Our garage had become a huge mess. We organized it last fall, but we didn’t do the best job, and everything ended up a big cluttered heap again. As you know, we’re in the process of updating our basement bathroom, and as soon as that project’s done, we’re going to convert the basement shop into a guest bedroom. Also, the big basement bar recently underwent quite a transformation. All that change in the basement means our workspace has to find a new home. Luckily, we have a pretty big (for Chicago) garage that can easily pull triple duty: parking, workshop, and storage. The space is definitely there, we just needed to create a really workable plan to make sure that all our hard work at organizing isn’t in vain.
Take a look at where we started. Here’s the basement workshop right next door to the bathroom:
It might not look like the most welcoming space to eventually set up a guest bedroom, but it’s dry and once cleaned up, painted and finished off, we think it’ll be a great haven for our guests.
I started by clearing all the junk from the garage:
All of that has to go back in PLUS all the tools from the basement. As you can see, we needed a major plan to be able to pack all that plus a car in our 400 square foot garage. So, here’s the space absent all it’s contents:
We swept the floors, scraped out all the (many) cobwebs, and wiped down all the studs. Before anything came back in, we decided it would be important to have a good plan. If we wanted things to have a place and to STAY in that place, we thought it would be smart to assign everything an order before beginning the organizing. So, we used some paper and a tape measure to draw out a basic floorplan of the garage, including all the necessary areas to work around (like windows and doors):
As you can see (maybe), there’s a window on the South and East walls, a door on the East wall, and a big garage door with a small clearance on the sides on the West side. We then took all those measurements, transferred them to graph paper and began a basic layout of the new garage, incorporating all the things we knew needed to go back in:
That’s the overview with the car included. It’s probably a little too close to the South wall, but there’s plenty of room in the middle to move it around. Then, we took each of the walls and drew an even more detailed plan on graph paper of each. Take a look at the plans:
We knew we’d have to incorporate four bicycles, a snow blower, two lawn mowers (the electric one was an unexpected acquisition from a neighbor), lots of gardening and sports equipment, storm windows which we remove in the summers, a charcoal grill, plus lots of tools and lumber. We used the graph paper to assign each element a space, incorporating a big peg board wall to wrangle all the smaller tools.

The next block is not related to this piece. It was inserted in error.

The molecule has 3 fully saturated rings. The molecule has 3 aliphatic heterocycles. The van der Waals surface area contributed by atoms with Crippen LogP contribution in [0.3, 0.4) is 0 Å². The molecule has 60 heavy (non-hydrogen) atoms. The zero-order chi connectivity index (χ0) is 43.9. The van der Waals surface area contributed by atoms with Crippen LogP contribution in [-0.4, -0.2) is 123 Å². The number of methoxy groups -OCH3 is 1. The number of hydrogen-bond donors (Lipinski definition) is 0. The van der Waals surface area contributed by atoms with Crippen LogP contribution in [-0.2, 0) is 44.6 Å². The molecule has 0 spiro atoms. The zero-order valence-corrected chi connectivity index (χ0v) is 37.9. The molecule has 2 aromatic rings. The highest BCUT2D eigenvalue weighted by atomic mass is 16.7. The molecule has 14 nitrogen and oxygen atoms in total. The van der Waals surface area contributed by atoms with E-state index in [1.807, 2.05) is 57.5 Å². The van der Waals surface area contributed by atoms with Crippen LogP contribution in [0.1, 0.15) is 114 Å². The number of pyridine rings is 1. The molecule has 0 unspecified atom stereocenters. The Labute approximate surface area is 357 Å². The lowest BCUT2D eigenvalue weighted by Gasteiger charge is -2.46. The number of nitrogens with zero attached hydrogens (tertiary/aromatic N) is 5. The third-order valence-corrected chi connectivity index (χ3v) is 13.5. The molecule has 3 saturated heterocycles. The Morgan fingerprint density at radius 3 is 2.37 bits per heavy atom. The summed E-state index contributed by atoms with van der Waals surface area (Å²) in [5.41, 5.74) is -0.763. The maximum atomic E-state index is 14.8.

After all the detailed plans were done, and we did quite a bit of work, we came up with this:
As you can see, the peg board is only half full, which is great, because it allows for us the room to acquire new tools or re-position those we end up going to most often. I moved the workbench from the basement workshop and will hopefully soon cut a new countertop to place on top.
We were able to suspend our least used bikes from the rafters using a pulley system designed to raise and lower the bikes as needed, and place our go-to bikes on the ground, where we can easily access them for a quick trip out. Lots of shelves, too, helped to clean things up and utilize vertical space.
Some things from the plans didn’t translate as well into reality, which was both a good thing at times and a challenging thing at others. For instance, both ladders didn’t fit on the North Wall as I planned, but luckily, there was plenty of room on the opposite wall to fit one after I’d hung the other on the North wall. In some instances, I ended up with more room than I’d planned, like near the sporting equipment. I was able to include the golf clubs in the same bin as the rest of the sporting goods and free up a little floor space there.
Even the large cabinet got a little organization, and it know houses both garden tools, auto needs, and some gutter/exterior essentials.
We were also able to use the rafter space to store most of the scrap and unused lumber we had laying around:
Hopefully this newly organized garage can stay that way and make way for a new guest quarters in the basement.